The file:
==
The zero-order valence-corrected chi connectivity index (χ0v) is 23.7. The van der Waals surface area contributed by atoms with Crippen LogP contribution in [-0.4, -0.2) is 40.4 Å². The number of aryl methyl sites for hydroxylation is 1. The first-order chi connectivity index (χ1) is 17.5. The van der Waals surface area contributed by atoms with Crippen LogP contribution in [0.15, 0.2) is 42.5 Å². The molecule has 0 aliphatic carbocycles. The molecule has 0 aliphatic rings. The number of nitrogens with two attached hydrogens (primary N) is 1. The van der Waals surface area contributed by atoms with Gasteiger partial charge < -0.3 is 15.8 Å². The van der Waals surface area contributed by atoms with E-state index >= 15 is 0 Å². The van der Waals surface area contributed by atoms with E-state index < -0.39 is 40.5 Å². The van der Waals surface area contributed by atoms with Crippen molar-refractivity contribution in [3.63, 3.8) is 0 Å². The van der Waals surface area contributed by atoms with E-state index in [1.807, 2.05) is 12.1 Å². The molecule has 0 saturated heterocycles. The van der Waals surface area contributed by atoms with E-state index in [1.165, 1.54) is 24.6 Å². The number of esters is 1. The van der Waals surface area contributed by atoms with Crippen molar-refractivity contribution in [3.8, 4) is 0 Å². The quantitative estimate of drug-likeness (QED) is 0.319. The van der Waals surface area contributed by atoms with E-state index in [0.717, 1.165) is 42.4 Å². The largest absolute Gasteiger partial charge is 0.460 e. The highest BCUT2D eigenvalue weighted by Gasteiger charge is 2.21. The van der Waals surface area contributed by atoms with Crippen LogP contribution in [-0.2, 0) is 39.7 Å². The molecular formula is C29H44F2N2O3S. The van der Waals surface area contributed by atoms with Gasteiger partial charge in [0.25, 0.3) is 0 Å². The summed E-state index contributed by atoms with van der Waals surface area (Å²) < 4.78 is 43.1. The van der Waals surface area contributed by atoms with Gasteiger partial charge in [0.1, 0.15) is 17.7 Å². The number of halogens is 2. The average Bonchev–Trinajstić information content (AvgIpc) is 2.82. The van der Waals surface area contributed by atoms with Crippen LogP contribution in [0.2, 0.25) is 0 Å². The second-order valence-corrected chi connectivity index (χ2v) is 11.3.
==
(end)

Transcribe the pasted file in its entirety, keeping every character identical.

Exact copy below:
The zero-order valence-corrected chi connectivity index (χ0v) is 23.7. The van der Waals surface area contributed by atoms with Crippen LogP contribution in [-0.4, -0.2) is 40.4 Å². The number of aryl methyl sites for hydroxylation is 1. The first-order chi connectivity index (χ1) is 17.5. The van der Waals surface area contributed by atoms with Crippen LogP contribution in [0.15, 0.2) is 42.5 Å². The molecule has 0 aliphatic carbocycles. The molecule has 0 aliphatic rings. The number of nitrogens with two attached hydrogens (primary N) is 1. The van der Waals surface area contributed by atoms with Gasteiger partial charge < -0.3 is 15.8 Å². The van der Waals surface area contributed by atoms with E-state index >= 15 is 0 Å². The van der Waals surface area contributed by atoms with E-state index < -0.39 is 40.5 Å². The van der Waals surface area contributed by atoms with Crippen molar-refractivity contribution in [3.63, 3.8) is 0 Å². The van der Waals surface area contributed by atoms with E-state index in [1.807, 2.05) is 12.1 Å². The molecule has 0 saturated heterocycles. The van der Waals surface area contributed by atoms with E-state index in [1.165, 1.54) is 24.6 Å². The number of esters is 1. The van der Waals surface area contributed by atoms with Crippen molar-refractivity contribution in [3.8, 4) is 0 Å². The quantitative estimate of drug-likeness (QED) is 0.319. The van der Waals surface area contributed by atoms with E-state index in [0.717, 1.165) is 42.4 Å². The largest absolute Gasteiger partial charge is 0.460 e. The highest BCUT2D eigenvalue weighted by Gasteiger charge is 2.21. The van der Waals surface area contributed by atoms with Crippen LogP contribution in [-0.2, 0) is 39.7 Å². The molecular formula is C29H44F2N2O3S. The van der Waals surface area contributed by atoms with Gasteiger partial charge in [0.25, 0.3) is 0 Å². The summed E-state index contributed by atoms with van der Waals surface area (Å²) < 4.78 is 43.1. The van der Waals surface area contributed by atoms with Gasteiger partial charge in [0.1, 0.15) is 17.7 Å². The number of halogens is 2. The average Bonchev–Trinajstić information content (AvgIpc) is 2.82. The van der Waals surface area contributed by atoms with Crippen LogP contribution in [0.2, 0.25) is 0 Å². The second-order valence-corrected chi connectivity index (χ2v) is 11.3.